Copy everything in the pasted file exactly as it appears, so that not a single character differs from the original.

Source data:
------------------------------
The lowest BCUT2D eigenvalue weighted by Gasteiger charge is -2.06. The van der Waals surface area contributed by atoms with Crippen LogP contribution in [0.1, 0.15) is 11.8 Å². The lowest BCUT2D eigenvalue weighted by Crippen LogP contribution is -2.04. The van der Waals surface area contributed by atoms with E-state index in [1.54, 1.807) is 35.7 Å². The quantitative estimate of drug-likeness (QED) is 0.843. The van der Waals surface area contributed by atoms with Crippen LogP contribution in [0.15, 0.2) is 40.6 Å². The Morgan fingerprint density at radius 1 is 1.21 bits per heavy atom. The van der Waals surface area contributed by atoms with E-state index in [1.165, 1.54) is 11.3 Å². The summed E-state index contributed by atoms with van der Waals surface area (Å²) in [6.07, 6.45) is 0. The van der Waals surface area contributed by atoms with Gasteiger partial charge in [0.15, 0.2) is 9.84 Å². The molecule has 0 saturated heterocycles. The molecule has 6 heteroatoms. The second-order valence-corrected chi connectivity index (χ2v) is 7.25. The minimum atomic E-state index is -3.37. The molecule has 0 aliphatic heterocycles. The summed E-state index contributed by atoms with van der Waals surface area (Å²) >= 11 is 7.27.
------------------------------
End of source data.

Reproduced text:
The lowest BCUT2D eigenvalue weighted by Gasteiger charge is -2.06. The van der Waals surface area contributed by atoms with Crippen LogP contribution in [0.1, 0.15) is 11.8 Å². The lowest BCUT2D eigenvalue weighted by Crippen LogP contribution is -2.04. The van der Waals surface area contributed by atoms with E-state index in [1.54, 1.807) is 35.7 Å². The quantitative estimate of drug-likeness (QED) is 0.843. The van der Waals surface area contributed by atoms with Crippen LogP contribution in [0.15, 0.2) is 40.6 Å². The Morgan fingerprint density at radius 1 is 1.21 bits per heavy atom. The van der Waals surface area contributed by atoms with E-state index in [1.165, 1.54) is 11.3 Å². The summed E-state index contributed by atoms with van der Waals surface area (Å²) in [6.07, 6.45) is 0. The van der Waals surface area contributed by atoms with Gasteiger partial charge in [0.15, 0.2) is 9.84 Å². The molecule has 0 saturated heterocycles. The molecule has 6 heteroatoms. The second-order valence-corrected chi connectivity index (χ2v) is 7.25. The minimum atomic E-state index is -3.37. The molecule has 0 aliphatic heterocycles. The summed E-state index contributed by atoms with van der Waals surface area (Å²) >= 11 is 7.27.